If you only look at us, you might well miss the brightness (of Christ). We carry this precious Message around in the unadorned clay pots of our ordinary lives.
2 Corinthians 4:7 (The Message)
Two crosses, Bridget Braybrooks
There are no perfect structures and there are no perfect people. There is only the struggle to get there. It is Christ’s passion (patior, the “suffering of reality”) that will save the world...Redemptive suffering instead of redemptive violence is the Jesus way. Patience comes with our attempts to hold together an always-mixed reality, not from expecting or demanding perfect reality.
Richard Rohr, Hope against darkness.
The suffering of reality
"There are no perfect structures and there are no perfect people." Why am I surprised by this? Or by pain, by imperfection and misunderstanding, be it in myself or others or institutions? I need bald statements like Rohr's to keep me from ducking from reality, selectively sifting out fraying ends from neat cords, sharp from smooth, God from not-God, ordinary from exotic. The rough splinters of the cross are a coarse reminder that brokenness and reality rub up against each other. The smooth gold cross touches the rotten and broken one and this somehow reduces my unreasonable ego-led demand on life, self and others. I relax and laugh and hopefully become a little more humble. And then I need to be reminded again!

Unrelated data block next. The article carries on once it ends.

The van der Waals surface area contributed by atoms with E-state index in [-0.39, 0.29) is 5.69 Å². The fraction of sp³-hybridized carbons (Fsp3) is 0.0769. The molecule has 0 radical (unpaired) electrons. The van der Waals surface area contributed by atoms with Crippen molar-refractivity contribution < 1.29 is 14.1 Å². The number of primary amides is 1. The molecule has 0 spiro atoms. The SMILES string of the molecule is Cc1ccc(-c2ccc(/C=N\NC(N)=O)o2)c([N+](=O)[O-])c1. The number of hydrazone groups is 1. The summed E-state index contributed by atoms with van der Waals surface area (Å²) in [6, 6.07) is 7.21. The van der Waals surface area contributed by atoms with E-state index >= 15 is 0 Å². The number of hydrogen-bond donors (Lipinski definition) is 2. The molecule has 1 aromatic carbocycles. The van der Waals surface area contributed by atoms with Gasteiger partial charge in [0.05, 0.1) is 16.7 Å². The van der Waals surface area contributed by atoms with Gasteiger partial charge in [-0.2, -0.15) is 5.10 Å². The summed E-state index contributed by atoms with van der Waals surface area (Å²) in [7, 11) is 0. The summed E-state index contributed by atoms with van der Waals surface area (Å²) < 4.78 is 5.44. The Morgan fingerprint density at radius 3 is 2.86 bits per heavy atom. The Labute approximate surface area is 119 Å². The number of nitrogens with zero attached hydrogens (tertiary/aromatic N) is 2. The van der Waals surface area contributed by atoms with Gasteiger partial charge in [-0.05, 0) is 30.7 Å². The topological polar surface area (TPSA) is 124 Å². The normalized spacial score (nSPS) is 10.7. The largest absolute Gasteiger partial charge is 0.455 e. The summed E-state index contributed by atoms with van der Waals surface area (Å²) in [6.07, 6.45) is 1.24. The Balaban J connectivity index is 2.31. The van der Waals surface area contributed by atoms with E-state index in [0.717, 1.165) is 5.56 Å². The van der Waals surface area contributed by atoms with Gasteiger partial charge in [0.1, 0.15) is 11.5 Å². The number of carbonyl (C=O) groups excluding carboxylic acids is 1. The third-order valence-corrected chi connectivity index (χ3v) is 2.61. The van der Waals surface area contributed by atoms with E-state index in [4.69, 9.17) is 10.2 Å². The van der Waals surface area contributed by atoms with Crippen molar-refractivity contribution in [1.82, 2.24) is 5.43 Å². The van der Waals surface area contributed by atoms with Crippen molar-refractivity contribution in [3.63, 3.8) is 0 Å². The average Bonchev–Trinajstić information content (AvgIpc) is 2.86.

Flights of fancy and the patience of redemption
We aim to separate pain from living. On one level that is surely right calling on our indignation and compassion to respond. On another it seems to deny a reality that stares us in the face, though we would naturally flinch and turn from it. The message of the cross however is a message of both redemption and reality. Everyone, absolutely everyone, experiences pain of some sort, at some time. I wonder if we search for utopia, some perfect reality.